Hayes and Sanders returned to Washington, where they examined the data and, in less than a week, assembled a report. Hayes and another individual familiar with the original version described it as a straightforward technical document, which noted aspects about the data that seemed suspicious but was cautious about claiming election fraud. Then the report was turned over to Russell J. Ramsland, the head of Allied Security Operations Group, a small security contracting company connected to Texas conservative circles.
When the report was released after a court hearing on Dec. 14, it was a very different document, according to Hayes and the other person familiar with the original version. It had “REVISED PRELIMINARY SUMMARY, v2” and Ramsland’s name at the top and his signature at the bottom, and it made an outright accusation. “The Dominion Voting System is intentionally and purposefully designed with inherent errors to create systemic fraud and influence election results,” it claimed. “This leads to voter or election fraud.” Allied Security, it said, had discovered enough proof of election fraud to decertify the results in Antrim.
Hayes’ and Sanders’ names were nowhere on the report. Hayes told ProPublica that the new “information must have been written by” Allied Security. (Sanders did not respond to repeated requests for comment.)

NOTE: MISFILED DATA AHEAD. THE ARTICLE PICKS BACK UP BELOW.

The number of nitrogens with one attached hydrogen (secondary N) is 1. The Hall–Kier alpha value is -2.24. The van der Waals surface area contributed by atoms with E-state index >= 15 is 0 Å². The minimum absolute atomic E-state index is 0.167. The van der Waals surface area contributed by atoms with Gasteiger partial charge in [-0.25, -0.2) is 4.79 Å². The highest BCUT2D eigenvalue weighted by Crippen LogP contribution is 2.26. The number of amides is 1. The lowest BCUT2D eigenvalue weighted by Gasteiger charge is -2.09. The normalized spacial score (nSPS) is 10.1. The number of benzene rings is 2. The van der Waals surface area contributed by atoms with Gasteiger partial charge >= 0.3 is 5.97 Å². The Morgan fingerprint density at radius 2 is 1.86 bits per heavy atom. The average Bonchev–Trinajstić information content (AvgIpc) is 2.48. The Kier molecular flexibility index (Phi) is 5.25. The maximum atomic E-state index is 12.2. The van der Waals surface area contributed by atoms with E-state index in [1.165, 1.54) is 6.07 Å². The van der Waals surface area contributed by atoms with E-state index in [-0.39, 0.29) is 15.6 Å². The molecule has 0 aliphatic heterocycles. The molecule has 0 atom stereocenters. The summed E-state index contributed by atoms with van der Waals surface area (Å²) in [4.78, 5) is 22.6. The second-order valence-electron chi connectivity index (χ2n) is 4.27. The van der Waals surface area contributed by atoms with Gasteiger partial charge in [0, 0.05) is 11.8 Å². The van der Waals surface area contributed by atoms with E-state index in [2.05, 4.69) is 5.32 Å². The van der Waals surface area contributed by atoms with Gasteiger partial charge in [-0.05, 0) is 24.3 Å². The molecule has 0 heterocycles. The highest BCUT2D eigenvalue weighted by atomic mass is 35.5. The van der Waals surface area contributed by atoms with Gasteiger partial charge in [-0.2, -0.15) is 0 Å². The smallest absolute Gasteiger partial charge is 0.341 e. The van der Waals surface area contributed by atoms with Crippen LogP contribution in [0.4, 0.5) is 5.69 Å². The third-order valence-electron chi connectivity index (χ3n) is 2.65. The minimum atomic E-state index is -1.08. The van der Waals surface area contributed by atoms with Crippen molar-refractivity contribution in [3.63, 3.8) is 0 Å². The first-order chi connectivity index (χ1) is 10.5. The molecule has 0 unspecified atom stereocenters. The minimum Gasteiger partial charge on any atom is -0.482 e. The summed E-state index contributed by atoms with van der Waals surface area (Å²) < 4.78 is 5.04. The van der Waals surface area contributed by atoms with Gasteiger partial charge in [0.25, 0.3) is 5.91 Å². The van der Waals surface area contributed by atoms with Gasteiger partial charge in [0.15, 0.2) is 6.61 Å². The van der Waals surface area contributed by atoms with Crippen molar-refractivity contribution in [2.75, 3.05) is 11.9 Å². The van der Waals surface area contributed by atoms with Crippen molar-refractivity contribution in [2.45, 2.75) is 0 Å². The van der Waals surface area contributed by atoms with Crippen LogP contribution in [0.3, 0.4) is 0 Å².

It wasn’t just people associated with the original report who believed Ramsland’s version was flawed. An analysis commissioned by the Michigan secretary of state found that the report contained an “extraordinary number of false, inaccurate, or unsubstantiated statements,” including that “the errors in the log file do not mean what Mr. Ramsland purports them to” and were instead “benign” lines of code generated by processes that did not affect the vote outcome. A bipartisan investigation led by Republican legislators in Michigan declared that the Antrim theories are “a complete waste of time to consider.” (Ramsland did not respond to ProPublica’s questions about revising the report. But he did tell The Washington Post that the Michigan analysis only addressed 12 of Allied Security’s 29 “core observations.”)